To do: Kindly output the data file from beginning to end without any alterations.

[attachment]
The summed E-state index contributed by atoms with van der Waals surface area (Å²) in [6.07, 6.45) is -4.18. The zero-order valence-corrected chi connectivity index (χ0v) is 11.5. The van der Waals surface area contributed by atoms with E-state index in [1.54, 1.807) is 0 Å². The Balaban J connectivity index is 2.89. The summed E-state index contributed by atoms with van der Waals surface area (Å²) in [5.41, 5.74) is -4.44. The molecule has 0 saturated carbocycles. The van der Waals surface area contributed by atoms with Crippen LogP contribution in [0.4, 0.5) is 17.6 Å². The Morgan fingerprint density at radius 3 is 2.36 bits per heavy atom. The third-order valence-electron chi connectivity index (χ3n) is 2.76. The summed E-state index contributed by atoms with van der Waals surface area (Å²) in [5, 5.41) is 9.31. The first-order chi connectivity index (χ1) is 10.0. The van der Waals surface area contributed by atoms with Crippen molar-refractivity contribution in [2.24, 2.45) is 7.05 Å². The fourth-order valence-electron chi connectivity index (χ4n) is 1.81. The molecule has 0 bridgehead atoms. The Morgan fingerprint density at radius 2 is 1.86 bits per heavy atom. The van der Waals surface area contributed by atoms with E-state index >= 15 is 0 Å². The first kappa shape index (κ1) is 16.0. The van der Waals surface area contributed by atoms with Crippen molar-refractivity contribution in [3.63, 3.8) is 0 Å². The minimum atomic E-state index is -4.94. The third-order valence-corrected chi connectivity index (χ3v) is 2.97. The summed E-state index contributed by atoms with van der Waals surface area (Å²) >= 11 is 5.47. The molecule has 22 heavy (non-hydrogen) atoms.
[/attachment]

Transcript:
The summed E-state index contributed by atoms with van der Waals surface area (Å²) in [6.07, 6.45) is -4.18. The zero-order valence-corrected chi connectivity index (χ0v) is 11.5. The van der Waals surface area contributed by atoms with E-state index in [1.54, 1.807) is 0 Å². The Balaban J connectivity index is 2.89. The summed E-state index contributed by atoms with van der Waals surface area (Å²) in [5.41, 5.74) is -4.44. The molecule has 0 saturated carbocycles. The van der Waals surface area contributed by atoms with Crippen LogP contribution in [0.4, 0.5) is 17.6 Å². The Morgan fingerprint density at radius 3 is 2.36 bits per heavy atom. The third-order valence-electron chi connectivity index (χ3n) is 2.76. The summed E-state index contributed by atoms with van der Waals surface area (Å²) in [5, 5.41) is 9.31. The first-order chi connectivity index (χ1) is 10.0. The van der Waals surface area contributed by atoms with Crippen molar-refractivity contribution in [2.24, 2.45) is 7.05 Å². The fourth-order valence-electron chi connectivity index (χ4n) is 1.81. The molecule has 0 bridgehead atoms. The Morgan fingerprint density at radius 2 is 1.86 bits per heavy atom. The van der Waals surface area contributed by atoms with E-state index >= 15 is 0 Å². The first kappa shape index (κ1) is 16.0. The van der Waals surface area contributed by atoms with Crippen molar-refractivity contribution in [3.63, 3.8) is 0 Å². The minimum atomic E-state index is -4.94. The third-order valence-corrected chi connectivity index (χ3v) is 2.97. The summed E-state index contributed by atoms with van der Waals surface area (Å²) >= 11 is 5.47. The molecule has 22 heavy (non-hydrogen) atoms.